The application of topographic corrections to gravity anomalies and disturbances, and their use in formulating and solving the gravimetric inverse problem are reinvestigated. The gravity anomaly, whose definition is based on the disturbing potential by means of the fundamental gravimetric equation, rather than by the vertical derivative of the disturbing potential, differs from the gravity disturbance, which also has implications to the application of the topographic correction. We demonstrate that the application of the topographic correction to the gravity anomaly gives origin to the secondary indirect topographic effect (SITE) and that the formulation of a rigorous relation between the attraction of anomalous subsurface mass density distribution and the gravity anomaly gives rise to a secondary indirect effect of the anomalous mass density distribution (SIEAM). The SITE is shown to be numerically significant in mountainous areas, where it can reach 100 mGal. Because of secondary indirect effects, the gravity anomaly in its rigorous sense is not well suited for the gravimetric inversion. Instead, the topo-corrected gravity disturbance best fits the needs of gravity data inversion or interpretation, as it exactly matches the attraction of the Earth's subsurface anomalous density distribution. It is pointed out that, in geophysics, the gravity data used for inversion or interpretation, although called the "Bouguer gravity anomaly," even if preceded by the adjective "ellipsoidal" as by the newly proposed standards for the North American database, are by the standards of rigor the "topographically corrected gravity disturbance."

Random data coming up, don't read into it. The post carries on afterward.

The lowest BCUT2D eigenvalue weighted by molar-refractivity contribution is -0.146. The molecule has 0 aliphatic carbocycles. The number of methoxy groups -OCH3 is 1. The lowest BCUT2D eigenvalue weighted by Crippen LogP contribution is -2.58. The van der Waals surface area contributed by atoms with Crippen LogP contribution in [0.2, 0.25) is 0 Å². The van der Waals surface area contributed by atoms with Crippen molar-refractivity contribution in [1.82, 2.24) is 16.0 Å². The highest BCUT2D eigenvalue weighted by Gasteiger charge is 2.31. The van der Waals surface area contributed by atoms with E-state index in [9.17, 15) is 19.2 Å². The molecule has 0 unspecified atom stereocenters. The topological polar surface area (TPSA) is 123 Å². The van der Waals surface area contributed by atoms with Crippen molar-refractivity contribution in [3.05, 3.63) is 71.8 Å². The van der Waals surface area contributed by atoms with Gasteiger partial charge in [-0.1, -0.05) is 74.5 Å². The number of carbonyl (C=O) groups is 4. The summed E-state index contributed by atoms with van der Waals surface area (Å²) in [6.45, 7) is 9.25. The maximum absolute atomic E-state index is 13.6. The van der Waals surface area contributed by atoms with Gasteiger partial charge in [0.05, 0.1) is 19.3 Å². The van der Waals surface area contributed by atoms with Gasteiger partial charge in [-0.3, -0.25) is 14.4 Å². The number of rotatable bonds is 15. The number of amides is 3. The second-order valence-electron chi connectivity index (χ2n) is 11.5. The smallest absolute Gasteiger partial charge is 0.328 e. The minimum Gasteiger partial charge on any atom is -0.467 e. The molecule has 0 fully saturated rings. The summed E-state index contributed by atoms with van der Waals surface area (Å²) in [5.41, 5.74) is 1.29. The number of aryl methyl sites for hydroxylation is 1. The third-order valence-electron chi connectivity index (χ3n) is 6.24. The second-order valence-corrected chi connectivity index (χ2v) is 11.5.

ASJC Scopus subject areas
- Geochemistry and Petrology
- Earth and Planetary Sciences (miscellaneous)
- Space and Planetary Science